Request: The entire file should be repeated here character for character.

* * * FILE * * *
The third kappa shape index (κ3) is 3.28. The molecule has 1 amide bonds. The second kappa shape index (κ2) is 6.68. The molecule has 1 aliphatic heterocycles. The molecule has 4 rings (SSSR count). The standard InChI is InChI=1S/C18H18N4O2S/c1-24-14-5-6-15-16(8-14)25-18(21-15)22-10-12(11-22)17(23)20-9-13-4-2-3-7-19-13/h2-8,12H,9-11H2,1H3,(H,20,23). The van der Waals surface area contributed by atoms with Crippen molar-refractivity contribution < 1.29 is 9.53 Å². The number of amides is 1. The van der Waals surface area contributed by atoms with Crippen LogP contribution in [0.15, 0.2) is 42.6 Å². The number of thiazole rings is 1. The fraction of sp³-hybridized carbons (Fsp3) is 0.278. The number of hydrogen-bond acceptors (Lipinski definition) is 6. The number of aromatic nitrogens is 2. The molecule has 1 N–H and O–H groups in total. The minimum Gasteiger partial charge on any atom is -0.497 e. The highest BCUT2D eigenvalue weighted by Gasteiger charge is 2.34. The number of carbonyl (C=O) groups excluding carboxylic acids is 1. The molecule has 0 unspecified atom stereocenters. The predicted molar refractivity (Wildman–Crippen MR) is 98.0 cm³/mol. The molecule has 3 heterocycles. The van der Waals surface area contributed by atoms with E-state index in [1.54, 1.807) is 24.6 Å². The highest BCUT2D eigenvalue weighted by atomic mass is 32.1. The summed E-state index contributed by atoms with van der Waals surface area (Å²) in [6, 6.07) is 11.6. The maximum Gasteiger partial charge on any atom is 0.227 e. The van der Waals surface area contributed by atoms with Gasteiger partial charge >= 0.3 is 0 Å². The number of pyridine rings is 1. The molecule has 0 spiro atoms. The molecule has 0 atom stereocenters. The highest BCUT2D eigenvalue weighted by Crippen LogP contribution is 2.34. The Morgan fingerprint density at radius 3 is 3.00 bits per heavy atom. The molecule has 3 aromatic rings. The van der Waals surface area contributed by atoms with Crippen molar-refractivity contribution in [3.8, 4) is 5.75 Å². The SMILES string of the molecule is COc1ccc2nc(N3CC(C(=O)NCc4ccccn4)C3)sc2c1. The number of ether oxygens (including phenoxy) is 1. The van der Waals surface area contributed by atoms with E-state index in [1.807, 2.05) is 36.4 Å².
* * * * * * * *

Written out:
The third kappa shape index (κ3) is 3.28. The molecule has 1 amide bonds. The second kappa shape index (κ2) is 6.68. The molecule has 1 aliphatic heterocycles. The molecule has 4 rings (SSSR count). The standard InChI is InChI=1S/C18H18N4O2S/c1-24-14-5-6-15-16(8-14)25-18(21-15)22-10-12(11-22)17(23)20-9-13-4-2-3-7-19-13/h2-8,12H,9-11H2,1H3,(H,20,23). The van der Waals surface area contributed by atoms with Crippen molar-refractivity contribution < 1.29 is 9.53 Å². The number of amides is 1. The van der Waals surface area contributed by atoms with Crippen LogP contribution in [0.15, 0.2) is 42.6 Å². The number of thiazole rings is 1. The fraction of sp³-hybridized carbons (Fsp3) is 0.278. The number of hydrogen-bond acceptors (Lipinski definition) is 6. The number of aromatic nitrogens is 2. The molecule has 1 N–H and O–H groups in total. The minimum Gasteiger partial charge on any atom is -0.497 e. The highest BCUT2D eigenvalue weighted by Gasteiger charge is 2.34. The number of carbonyl (C=O) groups excluding carboxylic acids is 1. The molecule has 0 unspecified atom stereocenters. The predicted molar refractivity (Wildman–Crippen MR) is 98.0 cm³/mol. The molecule has 3 heterocycles. The van der Waals surface area contributed by atoms with E-state index in [1.54, 1.807) is 24.6 Å². The highest BCUT2D eigenvalue weighted by atomic mass is 32.1. The summed E-state index contributed by atoms with van der Waals surface area (Å²) in [6, 6.07) is 11.6. The maximum Gasteiger partial charge on any atom is 0.227 e. The van der Waals surface area contributed by atoms with Gasteiger partial charge >= 0.3 is 0 Å². The number of pyridine rings is 1. The molecule has 0 spiro atoms. The molecule has 0 atom stereocenters. The highest BCUT2D eigenvalue weighted by Crippen LogP contribution is 2.34. The Morgan fingerprint density at radius 3 is 3.00 bits per heavy atom. The molecule has 3 aromatic rings. The van der Waals surface area contributed by atoms with Crippen molar-refractivity contribution in [3.8, 4) is 5.75 Å². The SMILES string of the molecule is COc1ccc2nc(N3CC(C(=O)NCc4ccccn4)C3)sc2c1. The number of ether oxygens (including phenoxy) is 1. The van der Waals surface area contributed by atoms with E-state index in [1.807, 2.05) is 36.4 Å².